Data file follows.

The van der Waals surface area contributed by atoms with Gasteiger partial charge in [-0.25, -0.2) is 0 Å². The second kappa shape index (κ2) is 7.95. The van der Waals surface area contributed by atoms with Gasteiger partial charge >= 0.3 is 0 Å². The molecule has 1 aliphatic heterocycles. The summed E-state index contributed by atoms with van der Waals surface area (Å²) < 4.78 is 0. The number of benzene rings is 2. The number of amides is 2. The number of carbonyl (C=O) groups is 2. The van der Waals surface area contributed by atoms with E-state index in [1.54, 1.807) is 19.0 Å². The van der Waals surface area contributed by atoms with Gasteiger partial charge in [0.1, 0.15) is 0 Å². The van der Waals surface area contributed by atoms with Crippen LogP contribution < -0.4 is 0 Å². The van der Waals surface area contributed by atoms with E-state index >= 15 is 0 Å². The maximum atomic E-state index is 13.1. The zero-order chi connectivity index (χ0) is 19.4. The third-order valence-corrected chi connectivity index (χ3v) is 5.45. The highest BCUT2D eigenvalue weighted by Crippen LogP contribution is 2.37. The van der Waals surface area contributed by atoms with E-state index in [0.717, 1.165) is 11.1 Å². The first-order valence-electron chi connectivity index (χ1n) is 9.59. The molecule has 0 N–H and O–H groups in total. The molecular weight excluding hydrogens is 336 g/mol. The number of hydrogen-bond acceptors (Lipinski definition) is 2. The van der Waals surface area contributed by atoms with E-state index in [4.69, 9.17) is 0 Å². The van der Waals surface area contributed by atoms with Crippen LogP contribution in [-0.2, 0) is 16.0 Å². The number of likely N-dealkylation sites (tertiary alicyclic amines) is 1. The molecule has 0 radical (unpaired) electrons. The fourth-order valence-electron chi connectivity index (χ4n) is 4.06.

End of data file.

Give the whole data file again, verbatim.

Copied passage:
The van der Waals surface area contributed by atoms with Gasteiger partial charge in [-0.25, -0.2) is 0 Å². The second kappa shape index (κ2) is 7.95. The van der Waals surface area contributed by atoms with Gasteiger partial charge >= 0.3 is 0 Å². The molecule has 1 aliphatic heterocycles. The summed E-state index contributed by atoms with van der Waals surface area (Å²) < 4.78 is 0. The number of benzene rings is 2. The number of amides is 2. The number of carbonyl (C=O) groups is 2. The van der Waals surface area contributed by atoms with E-state index in [1.54, 1.807) is 19.0 Å². The van der Waals surface area contributed by atoms with Gasteiger partial charge in [0.1, 0.15) is 0 Å². The van der Waals surface area contributed by atoms with Crippen LogP contribution < -0.4 is 0 Å². The van der Waals surface area contributed by atoms with E-state index >= 15 is 0 Å². The maximum atomic E-state index is 13.1. The zero-order chi connectivity index (χ0) is 19.4. The third-order valence-corrected chi connectivity index (χ3v) is 5.45. The highest BCUT2D eigenvalue weighted by Crippen LogP contribution is 2.37. The van der Waals surface area contributed by atoms with E-state index in [0.717, 1.165) is 11.1 Å². The first-order valence-electron chi connectivity index (χ1n) is 9.59. The molecule has 0 N–H and O–H groups in total. The molecular weight excluding hydrogens is 336 g/mol. The number of hydrogen-bond acceptors (Lipinski definition) is 2. The van der Waals surface area contributed by atoms with E-state index in [4.69, 9.17) is 0 Å². The van der Waals surface area contributed by atoms with Crippen LogP contribution in [-0.2, 0) is 16.0 Å². The number of likely N-dealkylation sites (tertiary alicyclic amines) is 1. The molecule has 0 radical (unpaired) electrons. The fourth-order valence-electron chi connectivity index (χ4n) is 4.06.